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Rights Group Charges Trump's Prolonged Detention of Children 'Completely Illegal'

"We hope this complaint begins a serious attempt to end to family detention, once and for all."

Bianey Reyes and others protest the detention of children on June 19, 2018 in El Paso, Texas. (Photo: Joe Raedle/Getty Images)

An immigrant rights group on Wednesday filed a civil rights complaint against the Department of Homeland Security, arguing that the Trump administration is blatantly flouting the Flores agreement—the law that dictates how long the U.S. government can keep children in custody.

The Refugee and Immigrant Center for Education and Legal Services (RAICES) says that five children have been held at a detention center in Karnes City, Texas for at least 41 days, with at least one held for nearly three months. The prolonged detention is a clear violation of Flores, which prohibits the government from holding children for longer than 20 days, the group argued.

RAICES wrote in its complaint that the group had taken note of the "disturbing trend" at Karnes Detention Center and called for the immediate release of the children, who are as young as five years old. Most of the children are being held with their fathers but some of the families have been separated since first being detained.

"All children in detention, even those detained with their parents, have the same rights under Flores," RAICES wrote. "The Flores agreement states that a child must be released from detention 'without unnecessary delay' so long as they do not pose a flight risk or danger, i.e. they must be released within 20 days. Prolonged detention of children, even with their fathers, is a clear violation of Flores."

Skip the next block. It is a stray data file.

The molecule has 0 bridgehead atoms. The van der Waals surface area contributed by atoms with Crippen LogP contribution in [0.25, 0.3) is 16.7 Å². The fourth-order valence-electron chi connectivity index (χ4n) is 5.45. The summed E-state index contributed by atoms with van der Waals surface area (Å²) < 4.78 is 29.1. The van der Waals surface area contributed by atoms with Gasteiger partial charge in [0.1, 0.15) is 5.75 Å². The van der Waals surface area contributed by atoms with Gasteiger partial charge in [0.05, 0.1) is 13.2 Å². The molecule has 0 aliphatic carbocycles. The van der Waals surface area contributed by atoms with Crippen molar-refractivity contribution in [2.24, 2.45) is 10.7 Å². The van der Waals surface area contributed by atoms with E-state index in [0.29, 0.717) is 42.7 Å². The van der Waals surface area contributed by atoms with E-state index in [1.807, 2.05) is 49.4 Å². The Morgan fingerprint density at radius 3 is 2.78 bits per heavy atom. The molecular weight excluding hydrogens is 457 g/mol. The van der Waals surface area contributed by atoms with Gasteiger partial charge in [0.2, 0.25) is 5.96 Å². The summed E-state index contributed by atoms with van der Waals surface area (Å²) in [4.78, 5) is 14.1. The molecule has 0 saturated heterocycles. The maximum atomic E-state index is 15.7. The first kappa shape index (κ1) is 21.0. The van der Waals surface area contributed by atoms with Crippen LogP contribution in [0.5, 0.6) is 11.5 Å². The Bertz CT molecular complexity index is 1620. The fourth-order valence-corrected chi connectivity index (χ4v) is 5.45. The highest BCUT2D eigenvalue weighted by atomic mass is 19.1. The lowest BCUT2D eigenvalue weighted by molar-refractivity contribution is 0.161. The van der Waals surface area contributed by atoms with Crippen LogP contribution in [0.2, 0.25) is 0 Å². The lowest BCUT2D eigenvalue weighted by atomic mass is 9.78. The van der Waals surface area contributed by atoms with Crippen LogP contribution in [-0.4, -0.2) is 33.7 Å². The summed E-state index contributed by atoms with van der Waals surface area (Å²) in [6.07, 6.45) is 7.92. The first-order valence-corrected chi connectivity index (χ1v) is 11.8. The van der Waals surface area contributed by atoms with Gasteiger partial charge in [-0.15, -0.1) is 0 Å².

On Twitter, RAICES shared a number of #StoriesFromKarnes to call attention to the daily suffering of families who are being held indefinitely by the Trump administration.

RAICES' concerns for the well-being of the children at Karnes and in other detention centers echoes those of whistleblowers within DHS, who have warned that prolonged detention "poses high risk of harm to children and their families."

Calling on DHS's Office of Civil Rights and Civil Liberties to investigate all complaints of violations at Karnes and to ensure that the children are released to sponsors, RAICES said in a statement that the group aims to end the detention of families for any period of time.

"RAICES is against family detention, period," the group said. "The practice is abominable and retrograde. The United States is worse off because of it. We hope this complaint begins a serious attempt to end to family detention, once and for all."

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